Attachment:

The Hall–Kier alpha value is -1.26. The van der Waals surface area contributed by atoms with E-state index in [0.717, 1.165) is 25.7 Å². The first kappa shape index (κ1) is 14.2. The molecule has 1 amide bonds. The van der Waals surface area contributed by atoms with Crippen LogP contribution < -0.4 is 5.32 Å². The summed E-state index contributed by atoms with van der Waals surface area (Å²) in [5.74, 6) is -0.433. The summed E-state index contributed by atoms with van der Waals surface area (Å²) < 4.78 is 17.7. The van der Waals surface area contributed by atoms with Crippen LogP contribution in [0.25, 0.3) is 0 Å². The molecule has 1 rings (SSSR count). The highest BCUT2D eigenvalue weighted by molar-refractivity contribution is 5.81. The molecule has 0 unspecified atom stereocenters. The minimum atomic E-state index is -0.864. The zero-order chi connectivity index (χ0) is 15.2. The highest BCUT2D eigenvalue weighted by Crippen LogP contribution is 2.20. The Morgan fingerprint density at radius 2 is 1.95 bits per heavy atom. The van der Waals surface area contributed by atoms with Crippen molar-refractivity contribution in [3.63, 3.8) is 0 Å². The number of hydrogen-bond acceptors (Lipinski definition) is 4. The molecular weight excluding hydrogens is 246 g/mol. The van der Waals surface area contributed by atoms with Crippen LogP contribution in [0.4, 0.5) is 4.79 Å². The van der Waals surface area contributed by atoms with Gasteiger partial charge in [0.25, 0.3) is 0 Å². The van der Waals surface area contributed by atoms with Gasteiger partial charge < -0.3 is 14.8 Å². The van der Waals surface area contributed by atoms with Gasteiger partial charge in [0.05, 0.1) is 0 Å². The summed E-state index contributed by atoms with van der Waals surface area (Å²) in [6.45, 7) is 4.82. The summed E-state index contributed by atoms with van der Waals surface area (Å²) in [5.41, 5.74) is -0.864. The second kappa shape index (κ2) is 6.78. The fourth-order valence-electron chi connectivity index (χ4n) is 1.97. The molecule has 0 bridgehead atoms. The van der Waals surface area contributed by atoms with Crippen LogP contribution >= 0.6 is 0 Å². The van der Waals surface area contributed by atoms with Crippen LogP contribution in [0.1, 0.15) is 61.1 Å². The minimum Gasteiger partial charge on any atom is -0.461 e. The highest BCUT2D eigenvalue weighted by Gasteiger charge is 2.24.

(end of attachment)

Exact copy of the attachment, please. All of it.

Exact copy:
The Hall–Kier alpha value is -1.26. The van der Waals surface area contributed by atoms with E-state index in [0.717, 1.165) is 25.7 Å². The first kappa shape index (κ1) is 14.2. The molecule has 1 amide bonds. The van der Waals surface area contributed by atoms with Crippen LogP contribution < -0.4 is 5.32 Å². The summed E-state index contributed by atoms with van der Waals surface area (Å²) in [5.74, 6) is -0.433. The summed E-state index contributed by atoms with van der Waals surface area (Å²) < 4.78 is 17.7. The van der Waals surface area contributed by atoms with Crippen LogP contribution in [0.25, 0.3) is 0 Å². The molecule has 1 rings (SSSR count). The highest BCUT2D eigenvalue weighted by molar-refractivity contribution is 5.81. The molecule has 0 unspecified atom stereocenters. The minimum atomic E-state index is -0.864. The zero-order chi connectivity index (χ0) is 15.2. The highest BCUT2D eigenvalue weighted by Crippen LogP contribution is 2.20. The Morgan fingerprint density at radius 2 is 1.95 bits per heavy atom. The van der Waals surface area contributed by atoms with Crippen molar-refractivity contribution in [3.63, 3.8) is 0 Å². The number of hydrogen-bond acceptors (Lipinski definition) is 4. The molecular weight excluding hydrogens is 246 g/mol. The van der Waals surface area contributed by atoms with Crippen LogP contribution in [0.4, 0.5) is 4.79 Å². The van der Waals surface area contributed by atoms with Gasteiger partial charge in [0.25, 0.3) is 0 Å². The van der Waals surface area contributed by atoms with Gasteiger partial charge < -0.3 is 14.8 Å². The van der Waals surface area contributed by atoms with Gasteiger partial charge in [0.05, 0.1) is 0 Å². The summed E-state index contributed by atoms with van der Waals surface area (Å²) in [6.45, 7) is 4.82. The summed E-state index contributed by atoms with van der Waals surface area (Å²) in [5.41, 5.74) is -0.864. The second kappa shape index (κ2) is 6.78. The fourth-order valence-electron chi connectivity index (χ4n) is 1.97. The molecule has 0 bridgehead atoms. The van der Waals surface area contributed by atoms with Crippen LogP contribution >= 0.6 is 0 Å². The van der Waals surface area contributed by atoms with Crippen LogP contribution in [0.1, 0.15) is 61.1 Å². The minimum Gasteiger partial charge on any atom is -0.461 e. The highest BCUT2D eigenvalue weighted by Gasteiger charge is 2.24.